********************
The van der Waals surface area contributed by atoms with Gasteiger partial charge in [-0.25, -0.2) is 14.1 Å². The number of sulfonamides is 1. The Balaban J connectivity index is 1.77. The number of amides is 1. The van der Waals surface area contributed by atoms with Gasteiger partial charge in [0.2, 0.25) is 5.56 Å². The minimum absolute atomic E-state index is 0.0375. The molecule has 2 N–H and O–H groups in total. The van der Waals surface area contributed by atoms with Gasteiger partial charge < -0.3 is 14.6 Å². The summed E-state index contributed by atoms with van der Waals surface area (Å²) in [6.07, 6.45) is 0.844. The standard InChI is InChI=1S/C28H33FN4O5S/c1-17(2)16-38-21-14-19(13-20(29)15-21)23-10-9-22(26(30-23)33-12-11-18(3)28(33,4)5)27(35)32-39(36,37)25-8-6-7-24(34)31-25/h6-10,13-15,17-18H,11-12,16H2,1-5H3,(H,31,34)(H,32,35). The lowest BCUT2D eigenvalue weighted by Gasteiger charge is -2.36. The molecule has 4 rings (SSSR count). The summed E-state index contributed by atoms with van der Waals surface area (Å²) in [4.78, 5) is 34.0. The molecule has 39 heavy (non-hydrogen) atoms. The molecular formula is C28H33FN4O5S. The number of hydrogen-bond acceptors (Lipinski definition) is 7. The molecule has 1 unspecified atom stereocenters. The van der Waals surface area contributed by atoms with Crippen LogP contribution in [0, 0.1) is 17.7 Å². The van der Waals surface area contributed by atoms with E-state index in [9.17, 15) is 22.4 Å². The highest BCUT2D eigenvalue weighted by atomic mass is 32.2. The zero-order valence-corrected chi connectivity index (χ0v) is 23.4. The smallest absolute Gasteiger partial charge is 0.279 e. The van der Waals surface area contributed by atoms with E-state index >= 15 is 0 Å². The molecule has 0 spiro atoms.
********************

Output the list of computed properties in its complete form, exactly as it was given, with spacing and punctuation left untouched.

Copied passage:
The van der Waals surface area contributed by atoms with Gasteiger partial charge in [-0.25, -0.2) is 14.1 Å². The number of sulfonamides is 1. The Balaban J connectivity index is 1.77. The number of amides is 1. The van der Waals surface area contributed by atoms with Gasteiger partial charge in [0.2, 0.25) is 5.56 Å². The minimum absolute atomic E-state index is 0.0375. The molecule has 2 N–H and O–H groups in total. The van der Waals surface area contributed by atoms with Gasteiger partial charge < -0.3 is 14.6 Å². The summed E-state index contributed by atoms with van der Waals surface area (Å²) in [6.07, 6.45) is 0.844. The standard InChI is InChI=1S/C28H33FN4O5S/c1-17(2)16-38-21-14-19(13-20(29)15-21)23-10-9-22(26(30-23)33-12-11-18(3)28(33,4)5)27(35)32-39(36,37)25-8-6-7-24(34)31-25/h6-10,13-15,17-18H,11-12,16H2,1-5H3,(H,31,34)(H,32,35). The lowest BCUT2D eigenvalue weighted by Gasteiger charge is -2.36. The molecule has 4 rings (SSSR count). The summed E-state index contributed by atoms with van der Waals surface area (Å²) in [4.78, 5) is 34.0. The molecule has 39 heavy (non-hydrogen) atoms. The molecular formula is C28H33FN4O5S. The number of hydrogen-bond acceptors (Lipinski definition) is 7. The molecule has 1 unspecified atom stereocenters. The van der Waals surface area contributed by atoms with Crippen LogP contribution in [0, 0.1) is 17.7 Å². The van der Waals surface area contributed by atoms with E-state index in [9.17, 15) is 22.4 Å². The highest BCUT2D eigenvalue weighted by atomic mass is 32.2. The zero-order valence-corrected chi connectivity index (χ0v) is 23.4. The smallest absolute Gasteiger partial charge is 0.279 e. The van der Waals surface area contributed by atoms with E-state index >= 15 is 0 Å². The molecule has 0 spiro atoms.